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Light Bar Basics

Todd K., AWDirect Technical Product Support

Trying to call attention to yourself and your recovery – in traffic filled with cars designed to filter out noise and reduce road glare – can be a very daunting and dangerous task. You would think a lightbar on the roof and some flashing beacons would be sufficient to capture the attention of any driver, on any freeway, in the U.S. But I have memories that suggest otherwise…I recall a fully loaded tractor-trailer sliding past two flashing patrol cars, my casualty in the ditch and my flashing rollback while I stood nearby, all due to the driver not paying attention to the road. This was the first time I thought, “How do people not see this pack of flashing vehicles?” Unfortunately, it wasn’t the last time. With cell phones, laptops, GPS screens and a multitude of other distractions in today’s vehicles, it is a wonder more people in the recovery and emergency response industry are not hurt or killed.

There are many choices when it comes to emergency lighting these days, but one rule holds true for me: purchase lights that are CLASS ONE RATED! Class One lights are the minimum primary warning devices for use on authorized emergency vehicles (i.e. fire trucks, police cars, etc.) that respond to emergency situations. Still, CLASS TWO rated lighting is all that’s required for an unauthorized maintenance or service vehicles (i.e. tow trucks). However, my experiences have shown me that Class Two may not always be enough in today’s world.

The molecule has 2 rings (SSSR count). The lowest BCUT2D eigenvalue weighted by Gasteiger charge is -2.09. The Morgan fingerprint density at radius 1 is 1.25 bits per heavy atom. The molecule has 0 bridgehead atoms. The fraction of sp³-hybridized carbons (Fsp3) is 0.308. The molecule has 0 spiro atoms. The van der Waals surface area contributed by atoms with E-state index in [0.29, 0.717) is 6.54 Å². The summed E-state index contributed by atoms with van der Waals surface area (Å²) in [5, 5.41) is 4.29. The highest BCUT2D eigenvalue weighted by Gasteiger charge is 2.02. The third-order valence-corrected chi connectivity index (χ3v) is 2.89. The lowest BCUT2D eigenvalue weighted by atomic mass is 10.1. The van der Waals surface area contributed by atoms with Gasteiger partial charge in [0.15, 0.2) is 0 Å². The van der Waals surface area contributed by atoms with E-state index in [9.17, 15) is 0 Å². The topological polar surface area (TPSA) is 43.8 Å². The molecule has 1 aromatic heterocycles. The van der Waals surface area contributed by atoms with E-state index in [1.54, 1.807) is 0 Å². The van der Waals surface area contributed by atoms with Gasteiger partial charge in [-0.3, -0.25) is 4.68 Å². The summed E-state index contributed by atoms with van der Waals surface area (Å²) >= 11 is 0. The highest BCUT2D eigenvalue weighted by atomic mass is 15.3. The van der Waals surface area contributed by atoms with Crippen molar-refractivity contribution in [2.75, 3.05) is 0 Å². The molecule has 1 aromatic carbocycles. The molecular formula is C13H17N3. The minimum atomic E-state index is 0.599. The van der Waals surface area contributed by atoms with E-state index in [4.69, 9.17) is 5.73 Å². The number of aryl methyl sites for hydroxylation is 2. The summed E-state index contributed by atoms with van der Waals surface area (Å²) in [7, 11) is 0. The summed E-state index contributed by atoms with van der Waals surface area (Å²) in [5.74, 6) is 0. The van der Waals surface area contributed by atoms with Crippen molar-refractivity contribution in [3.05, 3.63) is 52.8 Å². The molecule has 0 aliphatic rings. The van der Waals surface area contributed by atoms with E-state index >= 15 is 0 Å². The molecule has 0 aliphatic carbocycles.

There are just as many choices of light styles and foundations as there are locations to put them. LED lights are the newest technology and are the most durable, waterproof and least power-consuming lighting today. Technology has made the newest LED modules super bright and they can be seen at distances previously unheard of. The only pitfall of the LED is that the initial purchase costs more than the older technology of strobes and rotators. However, you’ll eventually see cost savings by not having to replace pricey strobe tubes and power supplies. Plus, the playing field is becoming more level as new manufacturing processes have helped to drastically reduce prices of LEDs over the past few years.

Strobe tube-based lighting products are a staple of the emergency response industry. Strobe tubes are intensely bright and have fully directional output without the use of cut mirrors. Strobe-based lighting is mid-priced, with the drawback of having strobe tubes and power supplies that are prone to expire within a couple of years, depending on usage. These are fairly pricey to replace and create a lot of heat.

Finally, there is the Rotator. This light foundation has been used by everyone from Andy Griffith on his Mayberry squad car to some 50-ton rotators. These lights have been around as long as emergency service itself and have long been an affordable staple of the industry.

In my experience, LED lighting is the winner for safety, longevity and looks. But whatever lighting you have on your truck, you need to make sure you and your crew are visible. Visibility is one of the most important factors for safety on the roadside. If drivers see you from a distance, they have a much better chance of making the decision to “slow down and move over.”

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